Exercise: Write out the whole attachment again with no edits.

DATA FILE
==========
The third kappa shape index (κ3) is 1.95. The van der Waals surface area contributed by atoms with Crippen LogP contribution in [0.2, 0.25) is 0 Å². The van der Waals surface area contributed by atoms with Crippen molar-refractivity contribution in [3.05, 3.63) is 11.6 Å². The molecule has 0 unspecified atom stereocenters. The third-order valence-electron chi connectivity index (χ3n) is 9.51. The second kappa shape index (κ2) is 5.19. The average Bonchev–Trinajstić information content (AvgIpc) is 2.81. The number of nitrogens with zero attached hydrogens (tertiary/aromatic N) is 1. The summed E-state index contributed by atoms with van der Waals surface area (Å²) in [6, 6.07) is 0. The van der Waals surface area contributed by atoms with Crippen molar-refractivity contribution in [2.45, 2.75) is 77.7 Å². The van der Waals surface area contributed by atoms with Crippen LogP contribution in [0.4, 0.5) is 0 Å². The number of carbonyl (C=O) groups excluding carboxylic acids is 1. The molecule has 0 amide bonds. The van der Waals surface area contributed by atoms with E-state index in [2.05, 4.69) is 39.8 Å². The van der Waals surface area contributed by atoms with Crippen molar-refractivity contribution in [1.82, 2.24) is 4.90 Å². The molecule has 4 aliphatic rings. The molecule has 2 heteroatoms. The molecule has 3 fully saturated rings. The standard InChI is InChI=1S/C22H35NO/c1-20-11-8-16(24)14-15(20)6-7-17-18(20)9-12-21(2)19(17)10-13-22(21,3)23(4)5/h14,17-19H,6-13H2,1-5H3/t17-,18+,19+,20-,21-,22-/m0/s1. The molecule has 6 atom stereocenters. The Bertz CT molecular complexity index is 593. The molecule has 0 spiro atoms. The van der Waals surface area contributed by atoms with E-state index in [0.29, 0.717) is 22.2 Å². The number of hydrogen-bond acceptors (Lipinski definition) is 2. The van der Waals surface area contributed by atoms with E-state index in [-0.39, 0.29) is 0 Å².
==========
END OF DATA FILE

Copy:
The third kappa shape index (κ3) is 1.95. The van der Waals surface area contributed by atoms with Crippen LogP contribution in [0.2, 0.25) is 0 Å². The van der Waals surface area contributed by atoms with Crippen molar-refractivity contribution in [3.05, 3.63) is 11.6 Å². The molecule has 0 unspecified atom stereocenters. The third-order valence-electron chi connectivity index (χ3n) is 9.51. The second kappa shape index (κ2) is 5.19. The average Bonchev–Trinajstić information content (AvgIpc) is 2.81. The number of nitrogens with zero attached hydrogens (tertiary/aromatic N) is 1. The summed E-state index contributed by atoms with van der Waals surface area (Å²) in [6, 6.07) is 0. The van der Waals surface area contributed by atoms with Crippen molar-refractivity contribution in [2.45, 2.75) is 77.7 Å². The van der Waals surface area contributed by atoms with Crippen LogP contribution in [0.4, 0.5) is 0 Å². The number of carbonyl (C=O) groups excluding carboxylic acids is 1. The molecule has 0 amide bonds. The van der Waals surface area contributed by atoms with E-state index in [2.05, 4.69) is 39.8 Å². The van der Waals surface area contributed by atoms with Crippen molar-refractivity contribution in [1.82, 2.24) is 4.90 Å². The molecule has 4 aliphatic rings. The molecule has 2 heteroatoms. The molecule has 3 fully saturated rings. The standard InChI is InChI=1S/C22H35NO/c1-20-11-8-16(24)14-15(20)6-7-17-18(20)9-12-21(2)19(17)10-13-22(21,3)23(4)5/h14,17-19H,6-13H2,1-5H3/t17-,18+,19+,20-,21-,22-/m0/s1. The molecule has 6 atom stereocenters. The Bertz CT molecular complexity index is 593. The molecule has 0 spiro atoms. The van der Waals surface area contributed by atoms with E-state index in [0.29, 0.717) is 22.2 Å². The number of hydrogen-bond acceptors (Lipinski definition) is 2. The van der Waals surface area contributed by atoms with E-state index in [-0.39, 0.29) is 0 Å².